Should You Never Back A Horse That Is Odds On?
Racing Editor for bettingexpert. Always searching for winners "against the crowd" and trying to find the value.
Many punters believe in the old maxim that you should never bet at odds-on. But what is the logic behind this assertion? Today on the blog, Stephen discusses this long held theory.
Some wise old faces in the game proudly boast that they have a golden rule of never betting odds-on, recalling stories of the "bridge-jumpers" who have come unstuck by a brief losing run of lumping-onto so called "certainties", dramatically losing their entire betting tanks and falling rapidly out of the game.
Certainly there are many punters who are drawn like moths to a light into betting odds-on chances, believing the shortness of the price implies the victory is almost certain and playing far bigger than common sense would dictate.
I have seen several punters come and go with this method. Most notably a team who used to follow the open-race greyhound circuit in the 1980's and 1990's. They would only appear when a long odds-on shot was on the card, caked up with cash (no-one ever asked where it all came from!), and piling it all on at often huge long odds on rates. They enjoyed many months of success, but when they hit a losing run of two or three, were immediately back to square one or losing.
The main problem was not that their selections were wrong, but the bookmakers at the track knew exactly what they had turned up for and that they would take almost any price down about the "good thing", and cut their cloth accordingly (i.e make the dog in question a much shorter price than previously simply because of the expected cash the odds-on gang were about to pile on).
This principle stands firm today in all sports, where bookmakers can predict accurately that a large proportion of their customer base are going to fancy Man Utd to defeat QPR and can formulate their prices in accordance with the demand assured, (helped now of course by the brutally accurate perfect market supplied by the betting exchanges).
This is essentially the rub for those who like to play at short odds. The view they hold is already in the prices. There is no secret, they have found the most likely winner but are hardly in an exclusive club. The chance of their choice is already widely known and established, and because of the mentality of the crowd forcing down and down on this pick, they are unlikely to make a profit long term from backing these selections.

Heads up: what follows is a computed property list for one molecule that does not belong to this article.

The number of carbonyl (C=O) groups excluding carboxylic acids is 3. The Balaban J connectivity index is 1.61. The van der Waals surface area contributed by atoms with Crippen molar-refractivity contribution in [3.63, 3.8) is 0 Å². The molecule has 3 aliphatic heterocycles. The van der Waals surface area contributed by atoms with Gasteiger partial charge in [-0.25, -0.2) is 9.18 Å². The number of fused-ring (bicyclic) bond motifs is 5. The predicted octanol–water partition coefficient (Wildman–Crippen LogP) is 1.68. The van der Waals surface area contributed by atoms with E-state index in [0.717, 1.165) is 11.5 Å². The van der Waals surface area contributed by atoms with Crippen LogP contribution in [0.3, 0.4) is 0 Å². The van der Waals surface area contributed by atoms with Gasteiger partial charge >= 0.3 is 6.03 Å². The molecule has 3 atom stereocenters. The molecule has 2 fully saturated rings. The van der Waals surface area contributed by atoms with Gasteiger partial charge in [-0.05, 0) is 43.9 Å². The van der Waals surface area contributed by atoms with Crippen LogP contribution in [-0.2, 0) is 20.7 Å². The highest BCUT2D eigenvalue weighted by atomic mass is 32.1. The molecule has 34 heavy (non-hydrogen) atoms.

The following table (supplied by flat-stats.co.uk) shows all the odds on horses running since 1993 on the turf and all weather.
Clearly there is little sign of profit here over a very long period of analysis. Clearly if betting at odds-on regularly, you need to significantly beat the SP (starting price) to turn that near 6pc loss around.
The Golden Age
Pre-exchanges things were a little different. In the world of horse racing the prices used by all the main bookmakers were basically a copy of the industry tissue supplied mainly by odds compilers such as Michael and Simmons or Barry Beasley. These individuals faxed (yes it really was a while ago now and I'm showing my age) their "tissue" to the firms with the odd view here and there every morning. The companies then put up prices on the main races of the day at around 11am and laid decent bets off the back of them. Not every race was priced up and the more astute punters could wait until a "show" came through from the courses around ten minutes before each race.
The on-course layers used the prices provided in the trade newspaper (Sporting Life and Racing Post latterly) to form a market on the other smaller races i.e maidens and novice hurdles, and this provided a huge chance for the more astute players, particularly at the front end of the market. Those who knew the form inside out and had formed their own tissue prices were able to find some fantastic value. The bookmakers obviously had far bigger margins to play behind than is the case today, but the fact is there was some amazing value available for those with an educated opinion.
For example, if the industry paper went Evens about something our astute pro-punter made 1-2, he could be reasonably confident in the pre-Betfair age that he would achieve something like Evens or 4-5 to his money. Clearly taking 4-5 about something you make 1-2 into a 100 per cent book, will lead to decent long term profits being made if it can be achieved.
An edge is needed to avoid the cliff-edge
The truth is therefore that odds on betting should never be ruled out. Indeed having fixed rules when it comes to betting is never a good idea, particularly given the rapidly changing game. However, the punter who plays principally at short prices needs an extremely strong mind and to be very disciplined.
He must not seek out odds on chances or be lured in. Instead he must find a price discrepancy between his view and the price offered, and only play when that is the case. He must never chase his losses and try to recoup what he has just lost when it goes wrong. This is the key if one is to avoid becoming the dreaded "chalk-eater" or "bridge-jumper" that bookmakers disparagingly refer to players at very short prices as.
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